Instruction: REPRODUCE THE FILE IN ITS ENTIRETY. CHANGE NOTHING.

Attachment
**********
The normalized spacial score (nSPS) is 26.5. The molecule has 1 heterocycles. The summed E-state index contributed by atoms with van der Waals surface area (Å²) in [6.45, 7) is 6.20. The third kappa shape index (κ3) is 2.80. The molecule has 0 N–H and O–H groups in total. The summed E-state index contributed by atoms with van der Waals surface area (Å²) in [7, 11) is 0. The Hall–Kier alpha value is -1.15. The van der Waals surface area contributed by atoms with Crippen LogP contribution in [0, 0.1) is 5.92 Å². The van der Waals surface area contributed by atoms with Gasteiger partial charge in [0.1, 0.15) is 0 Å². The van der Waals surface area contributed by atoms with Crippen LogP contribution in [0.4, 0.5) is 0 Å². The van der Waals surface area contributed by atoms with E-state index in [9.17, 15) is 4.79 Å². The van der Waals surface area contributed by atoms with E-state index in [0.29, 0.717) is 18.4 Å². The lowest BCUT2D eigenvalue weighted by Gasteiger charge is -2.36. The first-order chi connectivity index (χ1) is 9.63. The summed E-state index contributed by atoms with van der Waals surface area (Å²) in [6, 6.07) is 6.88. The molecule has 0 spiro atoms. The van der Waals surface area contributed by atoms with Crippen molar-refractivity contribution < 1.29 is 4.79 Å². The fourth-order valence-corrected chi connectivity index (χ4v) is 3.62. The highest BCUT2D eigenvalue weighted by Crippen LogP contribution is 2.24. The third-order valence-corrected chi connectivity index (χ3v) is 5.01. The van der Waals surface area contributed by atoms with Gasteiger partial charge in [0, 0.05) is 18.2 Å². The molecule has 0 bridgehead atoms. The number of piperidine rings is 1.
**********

The normalized spacial score (nSPS) is 26.5. The molecule has 1 heterocycles. The summed E-state index contributed by atoms with van der Waals surface area (Å²) in [6.45, 7) is 6.20. The third kappa shape index (κ3) is 2.80. The molecule has 0 N–H and O–H groups in total. The summed E-state index contributed by atoms with van der Waals surface area (Å²) in [7, 11) is 0. The Hall–Kier alpha value is -1.15. The van der Waals surface area contributed by atoms with Crippen LogP contribution in [0, 0.1) is 5.92 Å². The van der Waals surface area contributed by atoms with Gasteiger partial charge in [0.1, 0.15) is 0 Å². The van der Waals surface area contributed by atoms with Crippen LogP contribution in [0.4, 0.5) is 0 Å². The van der Waals surface area contributed by atoms with E-state index in [9.17, 15) is 4.79 Å². The van der Waals surface area contributed by atoms with E-state index in [0.29, 0.717) is 18.4 Å². The lowest BCUT2D eigenvalue weighted by Gasteiger charge is -2.36. The first-order chi connectivity index (χ1) is 9.63. The summed E-state index contributed by atoms with van der Waals surface area (Å²) in [6, 6.07) is 6.88. The molecule has 0 spiro atoms. The van der Waals surface area contributed by atoms with Crippen molar-refractivity contribution < 1.29 is 4.79 Å². The fourth-order valence-corrected chi connectivity index (χ4v) is 3.62. The highest BCUT2D eigenvalue weighted by Crippen LogP contribution is 2.24. The third-order valence-corrected chi connectivity index (χ3v) is 5.01. The van der Waals surface area contributed by atoms with Gasteiger partial charge in [0, 0.05) is 18.2 Å². The molecule has 0 bridgehead atoms. The number of piperidine rings is 1.